26. Wen, A.B.; Zhang, X.B.; Wang, Y.K.; Huo, T.R.; Wang, J.W. Study on sedimentation delivery ratio in upper Longchuan River of Yungui Plateau Region. J. Soil Water Conserv. 2003, 17, 139–141. [Google Scholar]
  27. Mabit, L.; Bernard, C.; Laverdiere, M.R. Assessment of erosion in the Boyer River watershed (Canada) using a GIS oriented sampling strategy and 137Cs measurements. Catena. 2007, 71, 242–249. [Google Scholar] [CrossRef]
  28. Owens, P.N. Spatial variability of caesium-137 inventories at reference sites: an example from two contrasting sites in England and Zimbabwe. Appl. Radiat. Isot. 1996, 47, 699–707. [Google Scholar] [CrossRef]
  29. Loughran, R.J.; Pennock, D.J.; Walling, D.E. Spatial distribution of caesium-137. In Handbook for the Assessment of Soil Erosion and Sedimentation Using Environmental Radionuclides; Zapata, F., Ed.; Springer: Dordrecht, The Netherlands, 2002; pp. 97–109. [Google Scholar]
  30. Mabit, L.; Meusburger, K.; Fulajtar, E.; Alewell, C. The usefulness of 137Cs as a tracer for soil erosion assessment: a critical reply to Parsons and Foster (2011). Earth-Sci. Rev. 2013, 127, 300–307. [Google Scholar] [CrossRef]
  31. Funk, R.; Li, Y.; Hoffmann, C.; Reiche, M.; Zhang, Z.; Li, J.; Sommer, M. Using 137Cs to estimate wind erosion and dust deposition on grassland in Inner Mongolia-selection of a reference site and description of the temporal variability. Plant Soil. 2012, 351, 293–307. [Google Scholar] [CrossRef]
  32. Chawla, F.; Steinmann, P.; Pfeifer, H.R.; Froidevaux, P. Atmospheric deposition and migration of artificial radionuclides in Alpine soils (Val Piora, Switzerland) compared to the distribution of selected major and trace elements. Sci. Total Environ. 2010, 408, 3292–3302. [Google Scholar] [CrossRef]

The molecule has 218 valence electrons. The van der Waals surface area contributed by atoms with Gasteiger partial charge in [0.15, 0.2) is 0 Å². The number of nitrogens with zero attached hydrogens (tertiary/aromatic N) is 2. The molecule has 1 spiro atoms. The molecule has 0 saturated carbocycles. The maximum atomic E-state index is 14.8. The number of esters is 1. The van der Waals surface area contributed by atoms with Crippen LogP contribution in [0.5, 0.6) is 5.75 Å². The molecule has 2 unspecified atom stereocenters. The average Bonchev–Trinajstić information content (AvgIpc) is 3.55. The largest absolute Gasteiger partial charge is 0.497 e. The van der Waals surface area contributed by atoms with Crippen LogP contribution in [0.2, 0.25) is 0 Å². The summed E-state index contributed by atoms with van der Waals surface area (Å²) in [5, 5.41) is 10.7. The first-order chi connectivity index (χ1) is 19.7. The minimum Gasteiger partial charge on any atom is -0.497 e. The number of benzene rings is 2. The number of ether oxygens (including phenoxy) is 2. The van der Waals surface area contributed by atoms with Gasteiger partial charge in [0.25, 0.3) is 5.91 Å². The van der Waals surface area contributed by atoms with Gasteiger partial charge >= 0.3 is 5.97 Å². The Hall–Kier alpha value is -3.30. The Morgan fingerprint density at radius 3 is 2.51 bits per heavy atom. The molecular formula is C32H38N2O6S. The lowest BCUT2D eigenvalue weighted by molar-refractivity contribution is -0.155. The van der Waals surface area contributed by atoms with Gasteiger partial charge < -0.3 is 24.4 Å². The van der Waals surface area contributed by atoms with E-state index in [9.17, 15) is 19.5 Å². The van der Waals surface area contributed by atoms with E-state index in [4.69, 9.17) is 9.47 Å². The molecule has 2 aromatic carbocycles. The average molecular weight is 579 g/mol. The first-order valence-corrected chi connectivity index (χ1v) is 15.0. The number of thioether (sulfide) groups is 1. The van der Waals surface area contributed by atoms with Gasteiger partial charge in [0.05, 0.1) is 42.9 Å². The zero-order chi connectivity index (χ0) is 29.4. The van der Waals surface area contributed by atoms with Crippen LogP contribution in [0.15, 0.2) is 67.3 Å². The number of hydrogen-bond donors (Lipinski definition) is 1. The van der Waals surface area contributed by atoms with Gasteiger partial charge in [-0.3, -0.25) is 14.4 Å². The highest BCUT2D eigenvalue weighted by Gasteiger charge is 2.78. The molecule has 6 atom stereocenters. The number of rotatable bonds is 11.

33. Porto, P.; Walling, D.E.; Callegari, G. Using repeated 137Cs and 210Pbex measurements to establish sediment budgets for different time windows and explore the effect of connectivity on soil erosion rates in a small experimental catchment in Southern Italy. Land Degrad. Dev. 2018, 29, 1819–1832. [Google Scholar] [CrossRef]
  34. Mabit, L.; Benmansour, M.; Walling, D.E. Comparative advantages and limitations of the fallout radionuclides 137Cs, 210Pbex and 7Be for assessing soil erosion and sedimentation. J. Environ. Radioact. 2008, 99, 1799–1807. [Google Scholar] [CrossRef]
  35. Olley, J.; Burton, J.; Smolders, K.; Pantus, F.; Pietsch, T. The application of fallout radionuclides to determine the dominant erosion process in water supply catchments of subtropical south-east Queensland, Australia. Hydrol. Process. 2013, 27, 885–895. [Google Scholar] [CrossRef]
Figure 1. The geographical location of the study area.
Figure 1. The geographical location of the study area.
Ijerph 16 01371 g001
Figure 2. The land use types in Liangshan Town catchment.
Figure 2. The land use types in Liangshan Town catchment.
Ijerph 16 01371 g002
Figure 3. The depth distribution of 137Cs reference inventories (where 1600 m, 2200 m, and 2600 m represent the elevations of 137Cs reference locations).
Figure 3. The depth distribution of 137Cs reference inventories (where 1600 m, 2200 m, and 2600 m represent the elevations of 137Cs reference locations).
Ijerph 16 01371 g003
Figure 4. The variability of the reference inventory and the area activity density of 137Cs under different land use types.
Figure 4. The variability of the reference inventory and the area activity density of 137Cs under different land use types.
Ijerph 16 01371 g004
Figure 5. The soil erosion modulus under different land use types.
Figure 5. The soil erosion modulus under different land use types.
Ijerph 16 01371 g005
Table 1. The background of the 137Cs reference inventory sampling location at different vertical zones.
Table 1. The background of the 137Cs reference inventory sampling location at different vertical zones.
Elevation (m)Rainfall (mm)Soil TypeLand Use Actual Sample Size (n)CV (%)Minimum Number of Samples (n’)137Cs Reference Inventory (Bq/m2)
2600914.9Yellow-brownForest511.064.96705.54
2200783.8Purple soilTerrace1015.417.97632.68
1600652.2Purple soilTerrace611.655.51573.51
Table 2. The soil erosion modulus of the Liangshan Town catchment.
Table 2. The soil erosion modulus of the Liangshan Town catchment.
Land Use TypesHigh-Elevation ForestlandSloping FarmlandLow-Elevation ForestlandTotal
Surface area (km2)2.280.811.254.4
Average erosion modulus (t·km−2·a−1)400.327711756.21216.5
The surface area of the village was 0.06 km2, and the soil erosion of the village was neglected.
Back to TopTop